The Lament of a Lefty Designer

 

Diane Verdi-Lukomski

“You must be so creative!”

This is the statement most often uttered as soon as someone finds out that I am left-handed. From childhood, this has been drilled into my brain. Left-handed = creative. Being an artistically-minded child, this became a part of my identity. I loved the idea that I was unique. It almost felt as though being left-handed gave me some kind of creative superpower. The 'younger' me thought: I am creative and I am special because I am a lefty!

Left-handed people make up approximately 10% of the general population, and creativity is the most common trait associated with left-handed individuals, who are also thought to be artistic and visual thinkers. Right-handed folks are oppositely identified as logical and linear thinking. This is because the right side of the brain controls the left side of the body, therefore the right hemisphere of the brain, which controls creativity, perception and emotions, is said to be dominant in lefties. The left-side of the brain, which controls logic and reasoning, is said to be dominant in those that are right-handed.

It is not quite that black and white in reality, but these beliefs are deeply rooted societal stereotypes. But how true are these common beliefs? Is creativity the defining trait of left-handed people? Are a disproportionate number of lefties employed in creative professions such as architecture and design?

A common belief is that the majority of architects are left-handed, and there have been studies done that show a significant increase in the number of left-handed architecture students vs. those that are right-handed. Interestingly, I couldn't find the names of any architects on lists of famous 'lefties' that I came across, and Google searches for 'famous left-handed architects' did not yield any specific names to note...unless, of course, you count one of the many 'occupations' of George Costanza in the sitcom Seinfeld. He famously pretended to be an architect, and concluded "Nothing is higher than an architect!" in various episodes of the show. Jason Alexander, who played George, is a noted lefty by the way, but I digress. Other creative fields were represented on these lists - artists such as Michelangelo and Leonardo da Vinci, inventors such as Benjamin Franklin, and musicians including Jimi Hendrix and Kurt Cobain are all famous lefties.  Non-creative fields were also represented including athletes such as our beloved Red Sox DH David Ortiz, and Presidents of the United States including George H.W. Bush, Bill Clinton, and Barack Obama.

An informal poll taken at SBA found that out of the 66 people who responded from the Boston and Enfield offices, 7 of those people stated they are left-handed and 2 additional people stated that they are ambidextrous. This works out to approximately 10% of respondents being left-handed, and 13% of respondents being either left-handed or ambidextrous.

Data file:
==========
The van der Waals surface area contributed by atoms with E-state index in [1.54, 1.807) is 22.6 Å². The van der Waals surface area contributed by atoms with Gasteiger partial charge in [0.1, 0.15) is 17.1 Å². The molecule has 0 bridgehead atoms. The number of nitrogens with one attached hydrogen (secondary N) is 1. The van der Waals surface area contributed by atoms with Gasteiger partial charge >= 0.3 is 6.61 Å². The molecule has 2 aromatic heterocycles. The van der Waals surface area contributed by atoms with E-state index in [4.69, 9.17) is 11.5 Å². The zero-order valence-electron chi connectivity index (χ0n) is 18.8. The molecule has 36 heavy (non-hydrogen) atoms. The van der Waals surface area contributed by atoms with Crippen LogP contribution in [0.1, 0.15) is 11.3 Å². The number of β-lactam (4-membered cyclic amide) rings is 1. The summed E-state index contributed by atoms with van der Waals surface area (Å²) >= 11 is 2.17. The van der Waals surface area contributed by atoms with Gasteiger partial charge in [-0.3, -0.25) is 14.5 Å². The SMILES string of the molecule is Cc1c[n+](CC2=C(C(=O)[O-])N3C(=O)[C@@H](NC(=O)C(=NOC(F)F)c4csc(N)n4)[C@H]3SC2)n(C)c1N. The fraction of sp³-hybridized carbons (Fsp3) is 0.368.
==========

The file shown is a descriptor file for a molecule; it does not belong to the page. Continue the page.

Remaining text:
Interestingly, this aligns perfectly with the percentage of left-handers in the general population. This indicates three things: 1) the idea that a majority of architects being left-handed may actually be a myth, 2) many right-handers can also access the creative side of their brains, and 3) at least 10% of us have had to adapt to a world designed for right-handers.

Most everyday things are designed for right-handed people. In the classrooms that we all grew up in, left-handed scissors were hard to come by and standard notebooks with rings on the left side made it difficult to take legible notes. In college lecture halls, right-handers got to rest their arm on their tablet desks while taking notes in class.

We lefties had to either contort our bodies into uncomfortable positions in order to use the right-handed desks or find the one left-handed desk in the class, which was like trying to find a needle in a haystack.

Then there was Architecture Studio. Drawing by hand always left its mark on us, literally. We had to find a way to draw in ink or pencil so that we would not smudge our work as we drew, trying to move from right to left instead of the typical left to right. If there were too many smudges, we would need to start over. And no matter how hard we tried, we always ended up having ink or pencil on the side of our left hand at the end of the day as evidence of the hours we spent drawing in studio.

Even now, as professionals, we still find ourselves having to adapt to things designed for righties. Standard computer mice are used with the right hand, the number pad on keyboards is on the right side, and using a tape measure with our left hand results in our having to read the numbers upside-down.

Even in light of all these challenges, we find a way to adapt to this heavily skewed right-handed environment; we are an incredibly flexible bunch! Famous lefty musician Jimi Hendrix famously learned how to play his right-handed Fender Stratocaster guitar upside down.

We lefty-architects have learned how to draw without smudging, use computer mice with our right hands, and read tape measures upside-down with ease. These challenges help us to put designing for different groups of people at the forefront of our minds, and when we collaborate with our right-handed counterparts I think it makes for a better end result for our clients.

So does this mean that lefties are more creative people on the whole? The research is inconclusive. But at the end of the day I would say that our biggest strength, our true ‘superpower’, is our ability to adapt, and that, in and of itself, requires quite a bit of creative problem solving.

Post by Diane Verdi-Lukomski, AIA, LEED AP BD+C

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